Home  > 

  Click on the animal you would like to sponsor and then choose which level of sponsorship you would like to purchase. You may also click on 'Plush Packages' to select from a list of available animals that have a plush available.

If you would like to sponsor an animal that is not listed, give us a call and we can create a package for you!

This list is subject to change without notice. All sponsored animals remain in the care of the Phoenix Zoo and no ownership rights are conferred. Because Zoo animals are living creatures, they are subject to illness or death, or they may be moved from the Zoo or taken off exhibit.

Plush PackagesPlush Packages
African lionAfrican lion

Lions live in family groups called prides which usually consist of a group of related females and a smaller group of males.

African warthogAfrican warthog

Warthogs are the only pigs that are able to live in areas without water for several months every year.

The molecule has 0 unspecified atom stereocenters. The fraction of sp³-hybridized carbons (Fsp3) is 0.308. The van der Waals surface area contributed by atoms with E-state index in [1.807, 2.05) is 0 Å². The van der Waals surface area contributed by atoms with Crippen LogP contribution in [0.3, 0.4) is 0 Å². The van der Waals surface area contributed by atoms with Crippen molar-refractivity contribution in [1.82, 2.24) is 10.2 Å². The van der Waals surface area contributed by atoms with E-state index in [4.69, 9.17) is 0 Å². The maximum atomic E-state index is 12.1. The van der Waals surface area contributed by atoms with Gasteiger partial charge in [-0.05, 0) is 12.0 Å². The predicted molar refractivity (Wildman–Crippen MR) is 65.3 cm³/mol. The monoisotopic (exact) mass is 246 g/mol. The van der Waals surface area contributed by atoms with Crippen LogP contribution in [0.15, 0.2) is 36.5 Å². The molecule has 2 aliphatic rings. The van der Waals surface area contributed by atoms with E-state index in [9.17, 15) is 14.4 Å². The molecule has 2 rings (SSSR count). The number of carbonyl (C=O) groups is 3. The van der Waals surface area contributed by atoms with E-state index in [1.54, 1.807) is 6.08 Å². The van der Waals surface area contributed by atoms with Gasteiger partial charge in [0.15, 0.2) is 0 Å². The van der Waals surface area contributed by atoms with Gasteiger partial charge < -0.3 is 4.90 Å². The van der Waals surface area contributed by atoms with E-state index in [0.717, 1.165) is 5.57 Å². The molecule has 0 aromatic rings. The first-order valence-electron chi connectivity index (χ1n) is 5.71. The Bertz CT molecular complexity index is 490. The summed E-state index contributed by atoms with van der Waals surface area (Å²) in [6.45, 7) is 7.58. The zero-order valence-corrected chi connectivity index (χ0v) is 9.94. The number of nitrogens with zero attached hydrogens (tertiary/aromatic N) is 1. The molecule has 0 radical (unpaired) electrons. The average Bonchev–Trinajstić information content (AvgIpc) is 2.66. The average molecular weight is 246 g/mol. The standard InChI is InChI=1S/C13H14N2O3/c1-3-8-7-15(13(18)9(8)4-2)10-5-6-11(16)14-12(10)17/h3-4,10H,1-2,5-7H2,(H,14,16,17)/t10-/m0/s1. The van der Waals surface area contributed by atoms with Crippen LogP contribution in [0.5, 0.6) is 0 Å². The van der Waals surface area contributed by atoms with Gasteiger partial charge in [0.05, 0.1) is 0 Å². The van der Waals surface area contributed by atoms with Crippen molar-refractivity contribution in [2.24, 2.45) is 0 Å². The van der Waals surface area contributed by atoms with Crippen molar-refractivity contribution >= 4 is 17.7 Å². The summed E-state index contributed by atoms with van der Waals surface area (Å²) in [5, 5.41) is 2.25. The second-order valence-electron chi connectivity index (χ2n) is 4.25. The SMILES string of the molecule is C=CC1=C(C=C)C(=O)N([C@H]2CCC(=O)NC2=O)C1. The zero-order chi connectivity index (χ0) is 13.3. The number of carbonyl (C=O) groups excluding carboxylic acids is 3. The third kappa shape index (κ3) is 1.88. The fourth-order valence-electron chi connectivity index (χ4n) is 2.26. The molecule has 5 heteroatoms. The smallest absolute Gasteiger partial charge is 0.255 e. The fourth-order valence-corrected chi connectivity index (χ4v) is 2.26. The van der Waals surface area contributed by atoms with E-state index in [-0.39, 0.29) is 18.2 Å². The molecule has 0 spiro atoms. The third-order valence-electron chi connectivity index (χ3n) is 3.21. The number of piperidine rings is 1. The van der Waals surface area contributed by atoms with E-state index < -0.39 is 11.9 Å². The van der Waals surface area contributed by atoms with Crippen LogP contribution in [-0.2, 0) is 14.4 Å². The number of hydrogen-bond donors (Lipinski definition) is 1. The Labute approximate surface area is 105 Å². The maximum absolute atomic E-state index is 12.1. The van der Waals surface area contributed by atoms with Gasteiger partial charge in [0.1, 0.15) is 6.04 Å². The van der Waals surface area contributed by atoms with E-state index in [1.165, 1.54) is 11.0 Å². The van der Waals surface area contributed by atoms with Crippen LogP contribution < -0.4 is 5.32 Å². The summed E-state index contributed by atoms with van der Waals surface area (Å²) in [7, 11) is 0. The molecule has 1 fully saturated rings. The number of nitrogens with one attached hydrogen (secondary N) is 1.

African wild dogAfrican wild dog

Also known as Painted Dogs or Cape Hunting Dogs.  Our four brothers, Mac, Zighe, Jala and Kio have made a home here since 2005.

Aldabra tortoiseAldabra tortoise


Alidabber, our largest male, weighs over 650 lbs and is believed to be the largest in captivity.

Andean bearAndean bear

Also known as Spectacled bears, they are unique in the fact that they have 13 pairs of ribs...one pair less than other bear species.

Luka Plush PackageLuka Plush Package

Sponsor Luka, our Andean bear cub, with this adorable plush package!

Andean condorAndean condor

The Andean condor is the largest bird of prey ever recorded weighing between 20 to 25 pounds.

Arabian oryxArabian oryx

The Phoenix Zoo is credited with saving the Arabian oryx from extinction.  After starting the first captive-breeding program in 1962, we have had hundreds of successful births.

Asian elephantAsian elephant

Our three females, Indu, Reba and Sheena, can easily be distinguised by coloring and size.

Bald eagleBald eagle

Bald eagles are not really bald.  Their heads are covered with white feathers and the term 'Bald' comes from an Old English word, balde, which means white.

Black-footed ferretBlack-footed ferret

Although not on exhibit, the Zoo houses anywhere from 15 to 29 ferrets and has one of the most successful captive-breeding programs.